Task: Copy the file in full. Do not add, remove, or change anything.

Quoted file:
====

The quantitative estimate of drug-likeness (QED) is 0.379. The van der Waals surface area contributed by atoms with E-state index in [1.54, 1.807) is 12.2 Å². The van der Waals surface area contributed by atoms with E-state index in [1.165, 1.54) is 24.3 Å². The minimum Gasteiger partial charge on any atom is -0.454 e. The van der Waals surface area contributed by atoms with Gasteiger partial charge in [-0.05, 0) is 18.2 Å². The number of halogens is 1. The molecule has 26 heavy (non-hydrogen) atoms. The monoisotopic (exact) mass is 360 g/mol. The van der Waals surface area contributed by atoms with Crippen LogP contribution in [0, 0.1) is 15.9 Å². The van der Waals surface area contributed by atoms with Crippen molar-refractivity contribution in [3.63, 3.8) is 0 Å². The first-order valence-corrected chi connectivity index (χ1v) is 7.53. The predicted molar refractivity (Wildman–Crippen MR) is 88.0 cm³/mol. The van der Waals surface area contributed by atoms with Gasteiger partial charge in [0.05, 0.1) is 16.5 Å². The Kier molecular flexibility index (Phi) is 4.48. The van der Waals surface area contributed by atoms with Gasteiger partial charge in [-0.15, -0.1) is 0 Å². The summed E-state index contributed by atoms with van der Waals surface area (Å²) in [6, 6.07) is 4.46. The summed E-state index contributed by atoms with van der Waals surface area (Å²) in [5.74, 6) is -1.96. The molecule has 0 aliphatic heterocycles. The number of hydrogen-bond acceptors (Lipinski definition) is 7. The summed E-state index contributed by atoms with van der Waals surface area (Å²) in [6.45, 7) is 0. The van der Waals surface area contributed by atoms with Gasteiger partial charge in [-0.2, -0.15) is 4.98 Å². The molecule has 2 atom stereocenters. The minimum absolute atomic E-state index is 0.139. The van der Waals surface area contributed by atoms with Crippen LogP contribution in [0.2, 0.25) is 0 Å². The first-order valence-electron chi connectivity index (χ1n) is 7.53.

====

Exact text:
The quantitative estimate of drug-likeness (QED) is 0.379. The van der Waals surface area contributed by atoms with E-state index in [1.54, 1.807) is 12.2 Å². The van der Waals surface area contributed by atoms with E-state index in [1.165, 1.54) is 24.3 Å². The minimum Gasteiger partial charge on any atom is -0.454 e. The van der Waals surface area contributed by atoms with Gasteiger partial charge in [-0.05, 0) is 18.2 Å². The number of halogens is 1. The molecule has 26 heavy (non-hydrogen) atoms. The monoisotopic (exact) mass is 360 g/mol. The van der Waals surface area contributed by atoms with Crippen LogP contribution in [0, 0.1) is 15.9 Å². The van der Waals surface area contributed by atoms with Crippen molar-refractivity contribution in [3.63, 3.8) is 0 Å². The first-order valence-corrected chi connectivity index (χ1v) is 7.53. The predicted molar refractivity (Wildman–Crippen MR) is 88.0 cm³/mol. The van der Waals surface area contributed by atoms with Gasteiger partial charge in [0.05, 0.1) is 16.5 Å². The Kier molecular flexibility index (Phi) is 4.48. The van der Waals surface area contributed by atoms with Gasteiger partial charge in [-0.15, -0.1) is 0 Å². The summed E-state index contributed by atoms with van der Waals surface area (Å²) in [6, 6.07) is 4.46. The summed E-state index contributed by atoms with van der Waals surface area (Å²) in [5.74, 6) is -1.96. The molecule has 0 aliphatic heterocycles. The number of hydrogen-bond acceptors (Lipinski definition) is 7. The summed E-state index contributed by atoms with van der Waals surface area (Å²) in [6.45, 7) is 0. The van der Waals surface area contributed by atoms with Gasteiger partial charge in [-0.2, -0.15) is 4.98 Å². The molecule has 2 atom stereocenters. The minimum absolute atomic E-state index is 0.139. The van der Waals surface area contributed by atoms with Crippen LogP contribution in [0.2, 0.25) is 0 Å². The first-order valence-electron chi connectivity index (χ1n) is 7.53.